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Counting AmericansHow the US Census Classified the Nation$
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Paul Schor

Print publication date: 2017

Print ISBN-13: 9780199917853

Published to Oxford Scholarship Online: July 2017

DOI: 10.1093/acprof:oso/9780199917853.001.0001

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New Asian Races, New Mixtures, and the “Mexican” Race

New Asian Races, New Mixtures, and the “Mexican” Race

Interest in “Minor Races”

Chapter:
(p.203) 16 New Asian Races, New Mixtures, and the “Mexican” Race
Source:
Counting Americans
Author(s):

Paul Schor

Publisher:
Oxford University Press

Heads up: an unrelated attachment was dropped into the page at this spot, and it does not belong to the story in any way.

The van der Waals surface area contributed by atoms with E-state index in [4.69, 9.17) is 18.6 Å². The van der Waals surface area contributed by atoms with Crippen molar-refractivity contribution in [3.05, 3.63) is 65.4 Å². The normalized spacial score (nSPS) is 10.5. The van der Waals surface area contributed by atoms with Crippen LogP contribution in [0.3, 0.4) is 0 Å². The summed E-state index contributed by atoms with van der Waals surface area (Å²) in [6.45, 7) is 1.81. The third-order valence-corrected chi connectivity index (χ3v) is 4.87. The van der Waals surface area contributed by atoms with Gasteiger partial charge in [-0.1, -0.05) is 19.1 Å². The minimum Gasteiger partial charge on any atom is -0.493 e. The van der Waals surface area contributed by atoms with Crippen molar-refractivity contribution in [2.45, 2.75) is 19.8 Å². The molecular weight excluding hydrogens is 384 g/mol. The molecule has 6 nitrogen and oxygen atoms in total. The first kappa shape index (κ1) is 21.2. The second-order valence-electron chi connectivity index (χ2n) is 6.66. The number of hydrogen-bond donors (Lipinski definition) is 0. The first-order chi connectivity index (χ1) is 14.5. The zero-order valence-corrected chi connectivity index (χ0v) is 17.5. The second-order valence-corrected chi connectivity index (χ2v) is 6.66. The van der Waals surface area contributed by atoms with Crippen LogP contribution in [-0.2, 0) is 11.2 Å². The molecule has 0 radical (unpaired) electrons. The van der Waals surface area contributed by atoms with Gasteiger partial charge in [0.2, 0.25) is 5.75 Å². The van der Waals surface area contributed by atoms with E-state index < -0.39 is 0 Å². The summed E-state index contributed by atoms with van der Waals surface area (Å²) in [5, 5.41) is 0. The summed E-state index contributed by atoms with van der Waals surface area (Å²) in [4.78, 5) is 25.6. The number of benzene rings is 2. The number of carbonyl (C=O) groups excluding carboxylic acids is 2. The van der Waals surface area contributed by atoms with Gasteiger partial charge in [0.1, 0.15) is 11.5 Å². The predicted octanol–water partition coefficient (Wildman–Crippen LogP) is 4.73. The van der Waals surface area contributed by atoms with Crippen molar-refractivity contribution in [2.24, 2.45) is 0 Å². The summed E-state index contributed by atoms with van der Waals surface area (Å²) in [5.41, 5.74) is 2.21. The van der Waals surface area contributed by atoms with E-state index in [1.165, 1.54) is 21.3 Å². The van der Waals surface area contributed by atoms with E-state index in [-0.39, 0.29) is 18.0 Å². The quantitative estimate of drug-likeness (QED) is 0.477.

DOI:10.1093/acprof:oso/9780199917853.003.0017

This chapter discusses changes in racial categorization in the early twentieth century with respect to the US census. Whenever there was a question of the racial classification of new populations, whether in the continental United States or in the territories acquired since 1867, the census always relied on the principles and techniques developed since 1850 to distinguish blacks from whites. Chief among these was the principle of hypodescent, in more or less rigid forms. However, the early twentieth century saw change occurring in two directions: on the one hand, the racialization of a growing number of non-European immigrants and their descendants; on the other, the weakening of the distinctions between the descendants of European immigrants. The remainder of the chapter details the disappearance of the “mulatto” category and the introduction and forcible elimination of the “Mexican” category.

Keywords:   race, racial categorization, US census, non-European immigrants, European immigrants, hypodescent, Mexicans, mulattoes

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